2. The licentia concordandi, or leave to agree the suit." For, as soon as the action is brought, the defendant, knowing himself to be in the wrong, is supposed to make overtures of peace and accommodation to the plaintiff. Who, accepting them, but having, upon suing out the writ, given pledges to prosecute his suit, which he endangers if he now deserts it without licence, he therefore applies to the court for leave to make the matter up. This leave is readily granted, but for it there is also another fine due to the king by his prerogative which is an antient revenue of the crown, and is called the king's silver, or sometimes the post fine, with respect to the primer fine before-mentioned. And it is as much as the primer fine, and half as much more, or ten shillings for every five marks of land; that is, three twentieths of the supposed annual value.

t A fine may also be levied on a writ of mesne, of warrantia chartæ, or de consuetudinibus et servitiis. (Finch. L. 278.)

V See appendix, No. IV. ? 1.

u 2 Inst. 511.

w Append. No. IV. 2. In the times of strict feodal jurisdiction, if a vasal had commenced a suit in the lord's court, he could not abandon it without leave: lest the lord should be deprived of his perquisites for deciding the cause. (Robertson. Cha. V. i 31.)

x 5 Rep. 39. 2 Inst. 511.

Stat. 32 Geo. II. c. 14.

3. Next comes the concord, or agreement itself, after leave obtained from the court; which is usually an acknowlegement from the deforciants (or those who keep the other out of possession) that the lands in question are the right of the complainant. And from this acknowlegement, or recognition of right, the party levying the fine is called the [351] cognizor, and he to whom it is levied the cognizee. This acknowlegement must be made either openly in the court of common pleas, or before 9one of the judges' of that court,* or else before commissioners in the country, empowered by a special authority called a writ of dedimus potestatem; which judges and commissioners are bound by statute 18 Edw. I. st. 4. to take care that the cognizors be of full age, sound memory, and out of prison. If there be any feme-covert among the cognizors, she is privately examined whether she does it willingly and freely, or by compulsion of her husband.t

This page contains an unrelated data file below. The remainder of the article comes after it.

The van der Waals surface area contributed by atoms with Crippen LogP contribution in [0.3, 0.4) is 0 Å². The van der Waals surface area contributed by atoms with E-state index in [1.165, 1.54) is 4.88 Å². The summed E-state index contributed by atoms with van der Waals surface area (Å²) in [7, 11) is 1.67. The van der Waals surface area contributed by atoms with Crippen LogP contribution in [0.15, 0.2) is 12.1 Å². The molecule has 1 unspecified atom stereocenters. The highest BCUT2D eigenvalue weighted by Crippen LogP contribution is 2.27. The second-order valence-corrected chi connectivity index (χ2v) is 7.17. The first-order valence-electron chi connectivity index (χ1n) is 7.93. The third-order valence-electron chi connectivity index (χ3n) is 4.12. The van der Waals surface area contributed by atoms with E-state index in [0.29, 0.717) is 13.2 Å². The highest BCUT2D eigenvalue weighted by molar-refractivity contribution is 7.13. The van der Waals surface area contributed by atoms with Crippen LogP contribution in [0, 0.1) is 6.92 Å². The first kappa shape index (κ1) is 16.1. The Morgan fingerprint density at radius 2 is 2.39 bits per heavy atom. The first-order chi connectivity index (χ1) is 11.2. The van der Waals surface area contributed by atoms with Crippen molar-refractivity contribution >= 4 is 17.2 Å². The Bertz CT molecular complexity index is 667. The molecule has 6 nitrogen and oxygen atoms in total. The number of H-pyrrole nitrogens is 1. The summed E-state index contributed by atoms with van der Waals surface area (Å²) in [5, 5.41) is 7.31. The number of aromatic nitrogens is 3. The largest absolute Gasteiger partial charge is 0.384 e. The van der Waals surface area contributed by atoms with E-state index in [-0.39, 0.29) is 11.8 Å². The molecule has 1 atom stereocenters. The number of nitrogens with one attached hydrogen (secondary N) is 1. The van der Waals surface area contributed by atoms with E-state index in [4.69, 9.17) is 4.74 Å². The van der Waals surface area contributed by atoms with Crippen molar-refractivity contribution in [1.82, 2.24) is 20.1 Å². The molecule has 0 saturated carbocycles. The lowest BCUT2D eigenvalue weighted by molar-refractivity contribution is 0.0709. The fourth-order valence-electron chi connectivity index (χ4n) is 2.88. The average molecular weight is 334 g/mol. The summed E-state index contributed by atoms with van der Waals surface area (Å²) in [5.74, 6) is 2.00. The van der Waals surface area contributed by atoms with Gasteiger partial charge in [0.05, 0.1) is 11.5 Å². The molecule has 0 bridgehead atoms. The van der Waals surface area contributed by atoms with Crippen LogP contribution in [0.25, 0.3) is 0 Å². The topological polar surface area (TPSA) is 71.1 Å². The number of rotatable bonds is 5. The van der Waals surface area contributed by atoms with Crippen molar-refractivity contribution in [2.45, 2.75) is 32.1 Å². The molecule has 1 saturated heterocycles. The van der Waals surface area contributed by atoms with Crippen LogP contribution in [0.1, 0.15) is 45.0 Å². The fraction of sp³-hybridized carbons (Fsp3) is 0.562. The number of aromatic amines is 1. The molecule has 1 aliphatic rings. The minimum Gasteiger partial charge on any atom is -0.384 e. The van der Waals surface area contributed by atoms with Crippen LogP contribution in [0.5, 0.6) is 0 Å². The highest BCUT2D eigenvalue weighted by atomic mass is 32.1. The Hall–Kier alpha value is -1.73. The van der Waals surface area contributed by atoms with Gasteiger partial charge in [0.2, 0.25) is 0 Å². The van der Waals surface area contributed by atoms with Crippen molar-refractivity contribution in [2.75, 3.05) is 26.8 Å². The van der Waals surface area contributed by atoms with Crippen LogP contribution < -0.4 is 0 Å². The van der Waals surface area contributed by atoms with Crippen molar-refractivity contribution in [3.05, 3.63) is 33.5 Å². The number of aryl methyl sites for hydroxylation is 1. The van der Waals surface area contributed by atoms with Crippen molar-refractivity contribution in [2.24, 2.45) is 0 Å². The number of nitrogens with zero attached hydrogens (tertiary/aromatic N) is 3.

By these acts all the essential parts of a fine are completed: and, if the cognizor dies the next moment after the fine is acknowleged, provided it be subsequent to the day on which the writ is made returnable, still the fine shall be carried on in all it's remaining parts: of which the next is

4. The note of the fine: which is only an abstract of the writ of covenant, and the concord; naming the parties, the parcels of land, and the agreement. This must be enrolled of record in the proper office, by direction of the statute 5 Hen. IV. c. 14.

5. The fifth part is the foot of the fine, or conclusion

y Append. No. IV. ? 3.

z Comb. 71.

a Append. No. IV. ? 4.

9 Ninth edition reads, "the lord chief justice."

9 Ninth edition inserts, "one of the judges of that court, or two or more."

*Cited, 4 Mason, 55.

+ Cited, 2 Har. & McH. 23; 1 Am. Dec. 371; 29 W. Va. 41; 4 Mason, 51; 4 Dev..515.

of it: which includes the whole matter, reciting the parties, day, year, and place, and before whom it was acknowleged or levied. Of this there are indentures made, or engrossed, at the chirographer's office, and delivered to the cognizor and the cognizee; usually beginning thus, "hæc est finalis concordia, this is the final agreement," and then reciting the whole proceeding at length. And thus the fine is completely levied at common law.

By several statutes still more solemnities are superadded, in order to render the fine more universally public, and less liable to be levied by fraud or covin. And, first, by 27 Edw. I. [352] c. 1. the note of the fine shall be openly read in the court of common pleas, at two several days in one week, and during such reading all pleas shall cease. By 5 Hen. IV. c. 14. and 23 Eliz. c. 3. all the proceedings on fines either at the time of acknowlegement, or previous, or subsequent thereto, shall be enrolled of record in the court of common pleas. By 1 Ric. III. c. 7. confirmed and enforced by 4 Hen. VII. c. 24. the fine, after engrossment, shall be openly read and proclaimed in court sixteen times; viz. four times in the term in which it is made, and four times in each of the three succeeding terms; during which time all pleas shall cease: but this is reduced to once in each term by 31 Eliz. c. 2. and these proclamations are endorsed on the back of the record. It is also en


acted by 23 Eliz. c. 3. that the chirographer of fines shall every term write out a table of the fines levied in each county in that term, and shall affix them in some open part of the court of common pleas all the next term: and shall also deliver the contents of such table to the b Ibid. 15.

c Appendix. No. IV. § 6.

3 Third edition only, "common court of"; all other editions as in the text.

9 Ninth edition inserts, "( during which all pleas shall cease)," 9 Ninth edition reads, "which."

2 BLACKST.-46.